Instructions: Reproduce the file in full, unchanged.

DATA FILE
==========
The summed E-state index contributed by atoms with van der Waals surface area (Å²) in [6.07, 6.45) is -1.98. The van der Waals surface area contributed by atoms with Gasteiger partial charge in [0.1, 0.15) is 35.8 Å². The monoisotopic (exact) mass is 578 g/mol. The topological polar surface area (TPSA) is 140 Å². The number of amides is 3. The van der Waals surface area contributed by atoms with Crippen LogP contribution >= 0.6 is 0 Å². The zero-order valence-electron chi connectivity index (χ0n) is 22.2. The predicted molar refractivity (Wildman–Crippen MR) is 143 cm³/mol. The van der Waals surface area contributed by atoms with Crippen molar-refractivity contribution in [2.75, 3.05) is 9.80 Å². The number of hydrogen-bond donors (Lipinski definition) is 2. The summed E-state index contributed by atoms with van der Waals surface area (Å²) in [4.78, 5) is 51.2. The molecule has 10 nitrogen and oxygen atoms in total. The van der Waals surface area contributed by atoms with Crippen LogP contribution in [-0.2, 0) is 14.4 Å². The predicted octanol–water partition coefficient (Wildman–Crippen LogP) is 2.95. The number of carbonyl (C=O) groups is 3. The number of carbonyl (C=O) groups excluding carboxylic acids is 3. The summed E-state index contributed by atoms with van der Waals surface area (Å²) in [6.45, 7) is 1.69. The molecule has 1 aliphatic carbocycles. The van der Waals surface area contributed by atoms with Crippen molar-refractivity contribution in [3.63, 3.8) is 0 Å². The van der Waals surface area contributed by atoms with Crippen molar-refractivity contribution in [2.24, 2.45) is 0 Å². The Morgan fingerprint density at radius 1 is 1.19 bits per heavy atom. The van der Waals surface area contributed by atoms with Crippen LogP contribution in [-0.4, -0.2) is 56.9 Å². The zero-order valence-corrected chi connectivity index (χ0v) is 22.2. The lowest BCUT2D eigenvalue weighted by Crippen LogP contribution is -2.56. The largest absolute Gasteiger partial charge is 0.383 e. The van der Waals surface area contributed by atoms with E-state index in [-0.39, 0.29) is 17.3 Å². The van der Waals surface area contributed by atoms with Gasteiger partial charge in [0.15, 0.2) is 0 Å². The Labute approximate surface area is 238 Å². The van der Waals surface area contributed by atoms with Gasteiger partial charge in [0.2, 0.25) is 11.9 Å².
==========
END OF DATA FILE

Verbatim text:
The summed E-state index contributed by atoms with van der Waals surface area (Å²) in [6.07, 6.45) is -1.98. The van der Waals surface area contributed by atoms with Gasteiger partial charge in [0.1, 0.15) is 35.8 Å². The monoisotopic (exact) mass is 578 g/mol. The topological polar surface area (TPSA) is 140 Å². The number of amides is 3. The van der Waals surface area contributed by atoms with Crippen LogP contribution >= 0.6 is 0 Å². The zero-order valence-electron chi connectivity index (χ0n) is 22.2. The predicted molar refractivity (Wildman–Crippen MR) is 143 cm³/mol. The van der Waals surface area contributed by atoms with Crippen molar-refractivity contribution in [2.75, 3.05) is 9.80 Å². The number of hydrogen-bond donors (Lipinski definition) is 2. The summed E-state index contributed by atoms with van der Waals surface area (Å²) in [4.78, 5) is 51.2. The molecule has 10 nitrogen and oxygen atoms in total. The van der Waals surface area contributed by atoms with Crippen LogP contribution in [-0.2, 0) is 14.4 Å². The predicted octanol–water partition coefficient (Wildman–Crippen LogP) is 2.95. The number of carbonyl (C=O) groups is 3. The number of carbonyl (C=O) groups excluding carboxylic acids is 3. The summed E-state index contributed by atoms with van der Waals surface area (Å²) in [6.45, 7) is 1.69. The molecule has 1 aliphatic carbocycles. The van der Waals surface area contributed by atoms with Crippen molar-refractivity contribution in [3.63, 3.8) is 0 Å². The van der Waals surface area contributed by atoms with Crippen molar-refractivity contribution in [2.24, 2.45) is 0 Å². The Morgan fingerprint density at radius 1 is 1.19 bits per heavy atom. The van der Waals surface area contributed by atoms with Crippen LogP contribution in [-0.4, -0.2) is 56.9 Å². The zero-order valence-corrected chi connectivity index (χ0v) is 22.2. The lowest BCUT2D eigenvalue weighted by Crippen LogP contribution is -2.56. The largest absolute Gasteiger partial charge is 0.383 e. The van der Waals surface area contributed by atoms with E-state index in [-0.39, 0.29) is 17.3 Å². The van der Waals surface area contributed by atoms with Gasteiger partial charge in [0.15, 0.2) is 0 Å². The Labute approximate surface area is 238 Å². The van der Waals surface area contributed by atoms with Gasteiger partial charge in [0.2, 0.25) is 11.9 Å².